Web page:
3. Randy Liepa, superintendent of the Wayne County Regional Educational Service agency, discusses the findings of a new study aimed at examining the true cost of educating children  Jan. 17 at the John W. English Administrative Center in Southfield.

3. Randy Liepa, superintendent of the Wayne County Regional Educational Service agency, discusses the findings of a new study aimed at examining the true cost of educating children Jan. 17 at the John W. English Administrative Center in Southfield.

Photo by Kayla Dimick


Group releases results of school financing study

By: Kayla Dimick | Southfield Sun | Published January 23, 2018

SOUTHFIELD — How much does it cost to send a child to school? 

Over the past year, the School Finance Research Collaborative — a group made up of local educational professionals and business leaders to re-examine the state’s approach to funding schools — has been researching the answer to that question. 

The collaborative has been overseeing a school adequacy study that examined how much funding schools need and where the funding should be allocated. 

On Jan. 17, the collaborative released the findings of the study at a press conference at the John W. English Administrative Center in Southfield. 

Wanda Cook-Robinson, Oakland Schools superintendent, was on hand to discuss the findings of the study. 

Members of the collaborative come from many different backgrounds, Cook-Robinson said, but they are united under one goal. 

“Our business leaders and education experts are from all corners of the state. That includes the Upper Peninsula, lower southeastern Michigan, the west side of the state and the Thumb (region) — and we all came together in November 2016,” Cook-Robinson said. “We come from a variety of backgrounds, but we all agree it’s time to change the way we fund Michigan schools. With that in mind, we proudly supported Michigan’s first comprehensive adequacy study that answers this question: What does it cost to educate a child attending school in the state of Michigan?”

The study was recently completed by two school finance firms: Augenblick, Palaich and Associates; and Picus, Odden and Associates, Cook-Robinson said, and both firms have over 100 years of experience between them. APA has conducted 30 similar studies across the country. 

“Our research went directly to those on the front line — teachers, principals, special education directors, a few superintendents and others — so that we could gain that information from those who serve our children on a daily basis,” she said. 

Nearly 300 educators lent their expertise to the collaborative, Cook-Robinson said, by serving on panels focusing on all grade levels, as well as preschool, special education, English language learners, poverty, and career and technical education. 

“This study is the first of its kind to have a panel on charter schools, and to examine districts of varying sizes and districts that may be geographically isolated,” Cook-Robinson said. 

The report includes the following key findings, officials said:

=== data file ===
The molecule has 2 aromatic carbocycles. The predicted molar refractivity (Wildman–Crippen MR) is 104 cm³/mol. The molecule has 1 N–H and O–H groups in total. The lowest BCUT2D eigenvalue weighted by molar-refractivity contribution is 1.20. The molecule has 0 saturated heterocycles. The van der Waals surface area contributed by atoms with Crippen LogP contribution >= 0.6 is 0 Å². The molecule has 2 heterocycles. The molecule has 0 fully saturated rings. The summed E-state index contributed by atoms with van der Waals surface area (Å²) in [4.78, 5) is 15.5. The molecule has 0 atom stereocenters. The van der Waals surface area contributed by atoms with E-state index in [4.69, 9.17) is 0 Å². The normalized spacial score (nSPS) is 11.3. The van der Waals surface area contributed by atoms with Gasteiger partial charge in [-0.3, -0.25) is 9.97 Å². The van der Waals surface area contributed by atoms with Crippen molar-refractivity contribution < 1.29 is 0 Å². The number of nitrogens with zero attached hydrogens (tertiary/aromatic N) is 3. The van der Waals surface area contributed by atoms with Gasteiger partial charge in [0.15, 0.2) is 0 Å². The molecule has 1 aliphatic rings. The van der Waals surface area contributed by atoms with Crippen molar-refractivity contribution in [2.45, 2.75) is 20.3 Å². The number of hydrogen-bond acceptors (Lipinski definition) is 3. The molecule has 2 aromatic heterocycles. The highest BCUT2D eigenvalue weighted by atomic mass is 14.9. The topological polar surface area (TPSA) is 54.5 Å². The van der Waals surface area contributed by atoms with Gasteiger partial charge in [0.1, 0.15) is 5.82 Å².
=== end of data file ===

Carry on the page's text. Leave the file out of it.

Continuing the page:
• The base per-pupil cost to educate a regular education K-12 student in Michigan is $9,590, which does not include transportation, food service or capital costs, and only includes pension costs at 4.6 percent of wages.

• Charter and traditional public schools should be funded equally.

• It costs $14,155 annually to educate a preschool student age 3 or 4.

• In addition to the base per-pupil cost, a percentage of the base cost should be provided for special education, English language learners, students living in poverty, and programs to provide career and technical education.

• Transportation costs should be funded at $973 per rider until further study can be carried out.

• Because Michigan’s school district sizes vary widely and small districts lack economies of scale, district size must be taken into account, with funding increases provided for all districts under 7,500 students.

Randy Liepa, superintendent of the Wayne County Regional Educational Service Agency, said local policymakers should use the study to reform Michigan’s school system. 

“It’s not about just taking dollars and cents and figuring out how much people are spending — it’s really saying what should school look like and how much does that cost?” Liepa said. “That’s exactly what they did with this particular study.”

The full report can be found at fundMIschools.org. 

“(The study gives) policymakers clear direction on how much it costs to educate a child and how best to reform Michigan’s broken school funding system,” Bob Moore, school finance research project director, said in a written statement. 

Cook-Robinson said $100,000 for the study was provided by the W.K. Kellogg Foundation to the Oakland Schools Education Foundation. Around $750,000 was raised by a combination of state, federal and local sources. 

Officials said additional research will be needed in several areas, such as a full-capacity study to examine district costs; a review of literate and illiterate poverty and the concentration of poverty by district; and a full transportation cost study.